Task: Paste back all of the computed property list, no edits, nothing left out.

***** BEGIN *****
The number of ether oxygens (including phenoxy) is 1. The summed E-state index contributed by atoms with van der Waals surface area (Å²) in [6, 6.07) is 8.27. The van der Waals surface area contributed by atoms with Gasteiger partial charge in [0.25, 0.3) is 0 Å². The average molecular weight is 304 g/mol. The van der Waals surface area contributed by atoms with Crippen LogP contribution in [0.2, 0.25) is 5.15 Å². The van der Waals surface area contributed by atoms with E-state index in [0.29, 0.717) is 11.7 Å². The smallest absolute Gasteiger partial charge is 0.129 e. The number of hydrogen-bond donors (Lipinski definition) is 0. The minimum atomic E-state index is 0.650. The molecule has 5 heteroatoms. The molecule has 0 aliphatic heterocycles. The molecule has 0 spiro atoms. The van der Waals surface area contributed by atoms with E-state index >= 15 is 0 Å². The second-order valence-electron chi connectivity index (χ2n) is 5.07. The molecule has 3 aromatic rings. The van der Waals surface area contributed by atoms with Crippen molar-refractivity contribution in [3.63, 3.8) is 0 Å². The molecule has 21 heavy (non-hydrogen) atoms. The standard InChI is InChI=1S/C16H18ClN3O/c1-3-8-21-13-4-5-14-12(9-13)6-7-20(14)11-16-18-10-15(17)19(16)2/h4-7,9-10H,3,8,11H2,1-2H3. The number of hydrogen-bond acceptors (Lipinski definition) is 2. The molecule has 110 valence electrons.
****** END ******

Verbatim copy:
The number of ether oxygens (including phenoxy) is 1. The summed E-state index contributed by atoms with van der Waals surface area (Å²) in [6, 6.07) is 8.27. The van der Waals surface area contributed by atoms with Gasteiger partial charge in [0.25, 0.3) is 0 Å². The average molecular weight is 304 g/mol. The van der Waals surface area contributed by atoms with Crippen LogP contribution in [0.2, 0.25) is 5.15 Å². The van der Waals surface area contributed by atoms with E-state index in [0.29, 0.717) is 11.7 Å². The smallest absolute Gasteiger partial charge is 0.129 e. The number of hydrogen-bond donors (Lipinski definition) is 0. The minimum atomic E-state index is 0.650. The molecule has 5 heteroatoms. The molecule has 0 aliphatic heterocycles. The molecule has 0 spiro atoms. The van der Waals surface area contributed by atoms with E-state index >= 15 is 0 Å². The second-order valence-electron chi connectivity index (χ2n) is 5.07. The molecule has 3 aromatic rings. The van der Waals surface area contributed by atoms with Crippen molar-refractivity contribution in [3.63, 3.8) is 0 Å². The molecule has 21 heavy (non-hydrogen) atoms. The standard InChI is InChI=1S/C16H18ClN3O/c1-3-8-21-13-4-5-14-12(9-13)6-7-20(14)11-16-18-10-15(17)19(16)2/h4-7,9-10H,3,8,11H2,1-2H3. The number of hydrogen-bond acceptors (Lipinski definition) is 2. The molecule has 110 valence electrons.